USMNT head coach Gregg Berhalter apologized on Monday for his team's edit of the Iranian flag in World Cup social media posts ... though he insisted he and his players had no say in the matter.
The U.S. Soccer Federation's posts were up for several hours on Instagram, Twitter and Facebook on Saturday ... showing Iran's flag without the emblem of the Islamic Republic in it.
U.S. soccer officials said the scrubbing was on purpose, telling CNN it was a planned 24-hour change to show "support for the women in Iran fighting for basic human rights." The normal flag had been restored by Sunday afternoon.
The move, however, was panned by Iran ... and the country's state media asked FIFA on Sunday to kick the U.S. out of World Cup action over it all.
"According to section 13 of #FIFA rules," Tasnim News Agency tweeted, "any person who offends the dignity or integrity of a country, a person or group of people ... shall be sanctioned with a suspension lasting at least ten matches or a specific period, or any other appropriate disciplinary measure."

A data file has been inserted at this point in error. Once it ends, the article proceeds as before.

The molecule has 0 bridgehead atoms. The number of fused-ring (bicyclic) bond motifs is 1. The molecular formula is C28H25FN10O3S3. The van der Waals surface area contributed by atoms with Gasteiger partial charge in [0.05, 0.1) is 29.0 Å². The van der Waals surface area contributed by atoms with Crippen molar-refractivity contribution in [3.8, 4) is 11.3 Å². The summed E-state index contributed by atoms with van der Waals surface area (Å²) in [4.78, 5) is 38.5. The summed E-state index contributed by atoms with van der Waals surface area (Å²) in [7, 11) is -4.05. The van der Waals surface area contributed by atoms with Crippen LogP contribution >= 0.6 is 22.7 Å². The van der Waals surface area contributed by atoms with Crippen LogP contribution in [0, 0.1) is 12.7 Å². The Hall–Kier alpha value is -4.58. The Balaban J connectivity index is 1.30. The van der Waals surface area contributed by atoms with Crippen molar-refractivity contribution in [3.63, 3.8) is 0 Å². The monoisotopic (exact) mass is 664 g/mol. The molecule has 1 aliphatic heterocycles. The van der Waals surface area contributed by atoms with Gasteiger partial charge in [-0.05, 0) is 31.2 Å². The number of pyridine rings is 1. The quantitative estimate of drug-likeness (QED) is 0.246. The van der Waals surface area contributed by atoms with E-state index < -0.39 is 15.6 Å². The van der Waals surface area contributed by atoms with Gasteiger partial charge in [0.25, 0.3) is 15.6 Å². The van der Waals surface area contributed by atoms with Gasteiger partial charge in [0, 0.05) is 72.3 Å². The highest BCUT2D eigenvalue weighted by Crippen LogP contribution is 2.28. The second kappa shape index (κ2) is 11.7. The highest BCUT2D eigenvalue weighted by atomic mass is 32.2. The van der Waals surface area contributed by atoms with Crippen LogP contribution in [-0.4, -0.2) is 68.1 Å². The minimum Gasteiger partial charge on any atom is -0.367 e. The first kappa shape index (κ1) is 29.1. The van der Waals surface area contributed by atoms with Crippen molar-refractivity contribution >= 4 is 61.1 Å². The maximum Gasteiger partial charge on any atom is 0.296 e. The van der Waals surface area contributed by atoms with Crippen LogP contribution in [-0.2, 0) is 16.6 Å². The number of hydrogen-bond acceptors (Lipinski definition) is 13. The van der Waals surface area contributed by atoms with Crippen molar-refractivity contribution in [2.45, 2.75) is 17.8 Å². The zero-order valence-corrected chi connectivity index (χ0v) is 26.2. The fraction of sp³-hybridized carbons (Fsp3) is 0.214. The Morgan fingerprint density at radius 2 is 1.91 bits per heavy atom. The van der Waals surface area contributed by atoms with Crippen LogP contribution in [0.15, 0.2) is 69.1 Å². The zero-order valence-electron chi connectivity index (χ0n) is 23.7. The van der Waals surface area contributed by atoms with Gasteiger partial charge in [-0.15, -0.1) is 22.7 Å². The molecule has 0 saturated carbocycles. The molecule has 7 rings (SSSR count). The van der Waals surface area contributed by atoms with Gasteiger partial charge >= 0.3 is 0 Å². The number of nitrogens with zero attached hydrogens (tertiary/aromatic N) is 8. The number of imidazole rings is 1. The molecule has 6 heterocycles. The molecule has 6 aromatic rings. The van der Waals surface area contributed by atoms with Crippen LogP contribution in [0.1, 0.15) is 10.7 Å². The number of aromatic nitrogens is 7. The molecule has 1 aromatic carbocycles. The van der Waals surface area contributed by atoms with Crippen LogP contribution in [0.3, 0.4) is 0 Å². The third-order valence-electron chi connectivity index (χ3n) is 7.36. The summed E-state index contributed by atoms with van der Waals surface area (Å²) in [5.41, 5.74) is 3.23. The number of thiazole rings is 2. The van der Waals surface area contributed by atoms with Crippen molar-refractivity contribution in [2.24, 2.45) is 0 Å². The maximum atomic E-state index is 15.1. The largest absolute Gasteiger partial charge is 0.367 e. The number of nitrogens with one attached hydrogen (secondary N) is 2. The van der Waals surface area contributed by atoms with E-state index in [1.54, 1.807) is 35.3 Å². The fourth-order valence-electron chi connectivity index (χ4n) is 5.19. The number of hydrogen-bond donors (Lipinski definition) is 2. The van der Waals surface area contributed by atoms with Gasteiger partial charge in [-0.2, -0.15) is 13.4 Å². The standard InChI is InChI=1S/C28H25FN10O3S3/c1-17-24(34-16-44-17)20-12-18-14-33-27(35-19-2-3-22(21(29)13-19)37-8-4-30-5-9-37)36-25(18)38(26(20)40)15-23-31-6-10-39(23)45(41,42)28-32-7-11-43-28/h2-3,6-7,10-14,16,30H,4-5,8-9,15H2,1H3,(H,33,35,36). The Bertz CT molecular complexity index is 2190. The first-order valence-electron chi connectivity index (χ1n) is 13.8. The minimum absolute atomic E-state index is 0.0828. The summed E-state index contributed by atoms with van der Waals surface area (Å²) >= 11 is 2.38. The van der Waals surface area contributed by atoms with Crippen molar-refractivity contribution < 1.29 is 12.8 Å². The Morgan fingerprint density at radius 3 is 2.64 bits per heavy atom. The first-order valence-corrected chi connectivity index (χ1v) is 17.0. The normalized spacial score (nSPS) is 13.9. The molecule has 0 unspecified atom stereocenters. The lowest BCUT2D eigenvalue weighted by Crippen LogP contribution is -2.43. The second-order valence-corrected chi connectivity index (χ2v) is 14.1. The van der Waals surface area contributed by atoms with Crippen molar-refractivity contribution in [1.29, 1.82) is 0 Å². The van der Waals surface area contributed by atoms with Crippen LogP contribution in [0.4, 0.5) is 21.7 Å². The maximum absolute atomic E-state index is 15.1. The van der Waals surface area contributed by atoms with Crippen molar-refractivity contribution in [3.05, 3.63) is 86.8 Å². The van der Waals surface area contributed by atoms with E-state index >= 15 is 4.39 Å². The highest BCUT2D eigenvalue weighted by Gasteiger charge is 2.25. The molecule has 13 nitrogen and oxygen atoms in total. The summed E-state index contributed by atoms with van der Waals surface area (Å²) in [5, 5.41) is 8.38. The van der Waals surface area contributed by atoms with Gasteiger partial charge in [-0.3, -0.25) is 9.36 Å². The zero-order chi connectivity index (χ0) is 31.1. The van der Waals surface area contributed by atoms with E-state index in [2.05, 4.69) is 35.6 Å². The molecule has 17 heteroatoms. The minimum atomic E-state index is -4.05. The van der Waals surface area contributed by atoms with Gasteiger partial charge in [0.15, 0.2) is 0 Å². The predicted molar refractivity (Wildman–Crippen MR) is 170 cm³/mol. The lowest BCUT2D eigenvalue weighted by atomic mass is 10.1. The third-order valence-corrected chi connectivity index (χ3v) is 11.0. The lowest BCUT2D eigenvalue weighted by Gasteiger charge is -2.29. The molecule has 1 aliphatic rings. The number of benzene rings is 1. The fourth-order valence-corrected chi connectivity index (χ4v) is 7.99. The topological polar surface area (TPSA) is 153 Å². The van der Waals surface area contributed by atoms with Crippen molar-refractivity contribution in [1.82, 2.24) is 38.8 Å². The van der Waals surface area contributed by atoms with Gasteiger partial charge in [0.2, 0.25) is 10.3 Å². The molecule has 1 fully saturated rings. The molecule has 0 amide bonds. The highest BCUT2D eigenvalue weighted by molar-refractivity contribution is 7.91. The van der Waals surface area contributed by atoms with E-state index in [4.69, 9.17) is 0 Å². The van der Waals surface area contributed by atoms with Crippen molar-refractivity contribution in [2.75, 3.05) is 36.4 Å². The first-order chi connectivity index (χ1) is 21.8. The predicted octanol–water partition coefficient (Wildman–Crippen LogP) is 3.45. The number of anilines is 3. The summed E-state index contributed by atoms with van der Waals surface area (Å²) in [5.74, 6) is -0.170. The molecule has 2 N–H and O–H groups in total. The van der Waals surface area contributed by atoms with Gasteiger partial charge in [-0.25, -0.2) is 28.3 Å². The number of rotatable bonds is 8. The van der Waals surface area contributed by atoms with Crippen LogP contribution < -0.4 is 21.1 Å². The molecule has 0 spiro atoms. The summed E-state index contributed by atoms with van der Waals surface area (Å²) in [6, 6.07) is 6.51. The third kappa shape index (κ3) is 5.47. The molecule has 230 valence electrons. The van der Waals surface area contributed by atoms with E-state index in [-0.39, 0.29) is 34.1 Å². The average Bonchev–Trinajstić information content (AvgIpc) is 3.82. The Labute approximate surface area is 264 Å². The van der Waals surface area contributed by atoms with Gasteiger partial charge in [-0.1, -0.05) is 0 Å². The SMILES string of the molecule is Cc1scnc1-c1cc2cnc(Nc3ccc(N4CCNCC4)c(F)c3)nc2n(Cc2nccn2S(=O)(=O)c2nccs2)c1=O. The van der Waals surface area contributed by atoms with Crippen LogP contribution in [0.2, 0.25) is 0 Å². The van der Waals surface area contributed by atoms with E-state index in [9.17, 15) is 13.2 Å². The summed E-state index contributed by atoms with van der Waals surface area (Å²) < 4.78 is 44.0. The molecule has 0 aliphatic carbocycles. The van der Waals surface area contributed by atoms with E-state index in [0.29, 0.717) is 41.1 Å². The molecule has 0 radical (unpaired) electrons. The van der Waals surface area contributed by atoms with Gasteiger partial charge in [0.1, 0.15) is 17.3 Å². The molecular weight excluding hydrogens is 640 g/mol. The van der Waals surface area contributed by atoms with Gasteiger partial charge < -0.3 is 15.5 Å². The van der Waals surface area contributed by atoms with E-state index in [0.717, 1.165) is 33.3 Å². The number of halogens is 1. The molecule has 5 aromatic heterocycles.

FIFA has yet to comment on the issue -- though Berhalter was peppered with questions about it during a meeting with reporters just 24 hours before the U.S. is slated to play Iran in a must-win match on Tuesday. The loser is likely eliminated from the tourney.
Berhalter said "players and the staff knew nothing about what was being posted" ... calling it "out of our control." He did, though, say he was sorry.
"All we can do on our behalf is apologize on behalf of the players and the staff," he said, "but it's not something that we are part of."
The 49-year-old manager then said he and his team's focus is strictly on Tuesday's match.
"I don't want to sound aloof or not caring by saying that, but the guys have worked really hard for the last four years, we have 72 hours between England and Iran, and we really are just focused on how to get past Iran and how we can go to this knockout stage of the tournament."
"Of course, our thoughts are with the Iranian people -- the whole country, the whole team, everyone. But our focus is on this match."
Even before the flag fiasco, Tuesday's game was sure to be tense ... as U.S.-Iran relations are icy, at best. Now, with the intensity ratcheted up, the game is must-watch TV.